Note:  Do not rely on this information. It is very old.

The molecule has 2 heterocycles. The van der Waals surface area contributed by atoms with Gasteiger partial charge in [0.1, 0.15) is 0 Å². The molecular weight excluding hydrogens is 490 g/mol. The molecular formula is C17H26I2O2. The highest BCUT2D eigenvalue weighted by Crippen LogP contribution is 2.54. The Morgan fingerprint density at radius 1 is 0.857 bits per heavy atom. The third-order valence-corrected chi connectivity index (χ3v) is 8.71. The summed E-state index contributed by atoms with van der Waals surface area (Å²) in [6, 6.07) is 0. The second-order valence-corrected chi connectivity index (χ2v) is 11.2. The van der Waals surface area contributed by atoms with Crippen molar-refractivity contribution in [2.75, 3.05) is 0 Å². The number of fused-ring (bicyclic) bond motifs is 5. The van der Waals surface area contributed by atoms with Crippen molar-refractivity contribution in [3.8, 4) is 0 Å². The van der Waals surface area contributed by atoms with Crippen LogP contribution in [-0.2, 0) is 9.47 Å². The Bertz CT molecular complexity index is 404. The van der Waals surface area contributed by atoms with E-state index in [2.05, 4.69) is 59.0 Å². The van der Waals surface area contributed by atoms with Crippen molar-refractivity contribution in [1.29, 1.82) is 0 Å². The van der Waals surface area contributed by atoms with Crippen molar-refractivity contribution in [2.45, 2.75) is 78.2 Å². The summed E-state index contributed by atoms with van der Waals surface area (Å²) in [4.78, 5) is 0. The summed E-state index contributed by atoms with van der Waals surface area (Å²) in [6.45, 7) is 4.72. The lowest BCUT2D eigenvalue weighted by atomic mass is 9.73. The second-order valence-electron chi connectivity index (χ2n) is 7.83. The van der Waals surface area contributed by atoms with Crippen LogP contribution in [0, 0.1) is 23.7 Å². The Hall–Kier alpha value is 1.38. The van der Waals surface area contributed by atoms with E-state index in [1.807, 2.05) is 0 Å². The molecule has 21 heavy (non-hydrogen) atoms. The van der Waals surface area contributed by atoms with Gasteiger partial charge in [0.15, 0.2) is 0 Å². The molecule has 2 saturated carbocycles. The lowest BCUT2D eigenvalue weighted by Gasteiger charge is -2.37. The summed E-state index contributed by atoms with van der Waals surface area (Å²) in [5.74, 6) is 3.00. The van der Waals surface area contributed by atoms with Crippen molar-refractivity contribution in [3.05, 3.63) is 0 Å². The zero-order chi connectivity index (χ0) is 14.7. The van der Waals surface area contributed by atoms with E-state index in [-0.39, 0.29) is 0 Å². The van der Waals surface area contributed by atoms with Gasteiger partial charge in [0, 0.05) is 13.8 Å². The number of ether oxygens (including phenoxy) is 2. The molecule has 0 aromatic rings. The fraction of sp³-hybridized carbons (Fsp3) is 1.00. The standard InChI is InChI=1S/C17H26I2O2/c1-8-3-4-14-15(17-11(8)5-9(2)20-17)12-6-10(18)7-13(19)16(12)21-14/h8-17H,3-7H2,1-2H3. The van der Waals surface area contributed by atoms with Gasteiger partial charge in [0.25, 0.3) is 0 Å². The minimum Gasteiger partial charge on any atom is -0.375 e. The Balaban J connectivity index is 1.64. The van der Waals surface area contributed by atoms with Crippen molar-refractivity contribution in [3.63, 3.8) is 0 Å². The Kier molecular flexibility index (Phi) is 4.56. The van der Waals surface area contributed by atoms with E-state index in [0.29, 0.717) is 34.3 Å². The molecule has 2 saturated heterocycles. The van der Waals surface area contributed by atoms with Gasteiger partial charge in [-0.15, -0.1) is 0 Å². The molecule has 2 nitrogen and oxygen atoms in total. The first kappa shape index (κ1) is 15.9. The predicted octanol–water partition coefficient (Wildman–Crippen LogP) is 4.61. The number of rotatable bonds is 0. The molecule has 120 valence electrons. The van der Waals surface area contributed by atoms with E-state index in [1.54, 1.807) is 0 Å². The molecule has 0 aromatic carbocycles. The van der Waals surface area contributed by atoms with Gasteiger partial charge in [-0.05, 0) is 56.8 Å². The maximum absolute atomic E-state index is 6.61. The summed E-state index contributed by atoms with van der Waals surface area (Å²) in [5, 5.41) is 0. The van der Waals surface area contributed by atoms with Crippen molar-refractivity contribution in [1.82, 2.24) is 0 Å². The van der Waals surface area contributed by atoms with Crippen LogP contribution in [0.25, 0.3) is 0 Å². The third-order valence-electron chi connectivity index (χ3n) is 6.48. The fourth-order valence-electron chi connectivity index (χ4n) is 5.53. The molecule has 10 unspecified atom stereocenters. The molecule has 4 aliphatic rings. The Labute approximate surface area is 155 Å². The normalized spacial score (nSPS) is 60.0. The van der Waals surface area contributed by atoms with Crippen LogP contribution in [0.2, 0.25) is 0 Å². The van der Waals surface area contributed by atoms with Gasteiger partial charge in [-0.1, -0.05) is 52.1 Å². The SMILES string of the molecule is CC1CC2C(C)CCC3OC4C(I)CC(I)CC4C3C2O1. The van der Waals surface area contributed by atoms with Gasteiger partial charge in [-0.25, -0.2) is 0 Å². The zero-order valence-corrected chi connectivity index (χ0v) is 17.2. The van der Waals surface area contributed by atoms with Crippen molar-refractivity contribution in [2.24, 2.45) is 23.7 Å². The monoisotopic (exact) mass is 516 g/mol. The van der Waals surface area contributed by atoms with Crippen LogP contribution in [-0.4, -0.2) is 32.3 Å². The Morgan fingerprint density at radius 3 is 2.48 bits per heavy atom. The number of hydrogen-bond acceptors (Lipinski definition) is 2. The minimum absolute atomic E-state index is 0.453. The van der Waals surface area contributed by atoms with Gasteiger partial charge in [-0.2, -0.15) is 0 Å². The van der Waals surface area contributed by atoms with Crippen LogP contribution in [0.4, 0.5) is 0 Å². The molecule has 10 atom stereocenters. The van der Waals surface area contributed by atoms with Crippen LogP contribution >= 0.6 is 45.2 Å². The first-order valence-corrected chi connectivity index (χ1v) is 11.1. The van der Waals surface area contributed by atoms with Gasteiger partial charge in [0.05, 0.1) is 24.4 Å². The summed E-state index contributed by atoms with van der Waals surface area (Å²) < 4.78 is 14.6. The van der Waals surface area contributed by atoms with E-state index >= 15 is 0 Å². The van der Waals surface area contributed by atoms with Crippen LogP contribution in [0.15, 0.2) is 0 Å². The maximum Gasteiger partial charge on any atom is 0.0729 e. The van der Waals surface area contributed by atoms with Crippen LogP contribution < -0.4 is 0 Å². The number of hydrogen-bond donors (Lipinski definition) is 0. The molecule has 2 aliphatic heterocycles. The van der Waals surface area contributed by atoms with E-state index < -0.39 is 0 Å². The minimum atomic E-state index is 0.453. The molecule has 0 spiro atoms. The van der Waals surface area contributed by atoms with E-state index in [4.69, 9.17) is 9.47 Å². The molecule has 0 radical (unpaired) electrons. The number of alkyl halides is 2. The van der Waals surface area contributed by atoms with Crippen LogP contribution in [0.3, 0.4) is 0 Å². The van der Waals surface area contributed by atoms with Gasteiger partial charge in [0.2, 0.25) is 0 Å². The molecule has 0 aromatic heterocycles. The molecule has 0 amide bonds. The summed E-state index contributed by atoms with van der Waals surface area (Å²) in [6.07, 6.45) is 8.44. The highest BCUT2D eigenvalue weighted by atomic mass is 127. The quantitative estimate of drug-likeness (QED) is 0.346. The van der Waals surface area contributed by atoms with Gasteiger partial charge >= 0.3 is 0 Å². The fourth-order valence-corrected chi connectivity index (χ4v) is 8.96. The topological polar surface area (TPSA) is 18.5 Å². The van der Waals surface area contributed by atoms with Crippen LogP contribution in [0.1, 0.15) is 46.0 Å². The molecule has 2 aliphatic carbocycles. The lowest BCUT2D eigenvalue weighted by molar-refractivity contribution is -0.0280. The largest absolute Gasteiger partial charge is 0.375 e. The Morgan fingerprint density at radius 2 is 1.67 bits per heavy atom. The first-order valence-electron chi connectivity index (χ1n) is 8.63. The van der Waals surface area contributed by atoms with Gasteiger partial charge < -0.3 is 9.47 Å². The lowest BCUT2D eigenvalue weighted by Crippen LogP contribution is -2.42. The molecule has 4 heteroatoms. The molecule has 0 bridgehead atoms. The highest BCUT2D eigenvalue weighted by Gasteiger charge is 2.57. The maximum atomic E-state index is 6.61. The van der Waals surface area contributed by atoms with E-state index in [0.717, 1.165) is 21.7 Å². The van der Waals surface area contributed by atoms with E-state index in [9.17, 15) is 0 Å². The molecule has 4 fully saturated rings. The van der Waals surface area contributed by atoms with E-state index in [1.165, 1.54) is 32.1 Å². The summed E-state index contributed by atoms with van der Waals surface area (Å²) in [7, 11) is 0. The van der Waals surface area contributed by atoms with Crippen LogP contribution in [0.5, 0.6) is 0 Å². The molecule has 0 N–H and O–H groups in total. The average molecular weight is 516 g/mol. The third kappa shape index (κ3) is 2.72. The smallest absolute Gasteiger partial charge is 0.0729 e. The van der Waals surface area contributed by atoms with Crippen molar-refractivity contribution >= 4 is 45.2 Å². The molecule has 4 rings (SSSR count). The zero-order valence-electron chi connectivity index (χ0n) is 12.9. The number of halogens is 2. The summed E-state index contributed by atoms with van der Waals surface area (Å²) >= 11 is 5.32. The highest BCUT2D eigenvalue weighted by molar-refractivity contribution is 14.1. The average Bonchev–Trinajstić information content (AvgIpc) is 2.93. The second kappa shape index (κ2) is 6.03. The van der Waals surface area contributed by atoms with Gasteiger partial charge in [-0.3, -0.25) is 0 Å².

Fagging, a custom prevalent at some of the older English public schools, including Eton, Harrow, Westminster, Rugby, and Winchester. Boys below a certain form or class in the school are obliged to perform in rotation for the upper boys such offices as cooking their breakfasts, cleaning their studies, running errands, or long-stopping at cricket. Possibly originating in the rule of the strongest (though scholars also to some extent were at the beck and call of the fellows in the earliest Oxford colleges), the practice, though very carefully regulated, is maintained from a regard to tradition, and even defended as a useful discipline. It is not, however, imitated at the newer schools.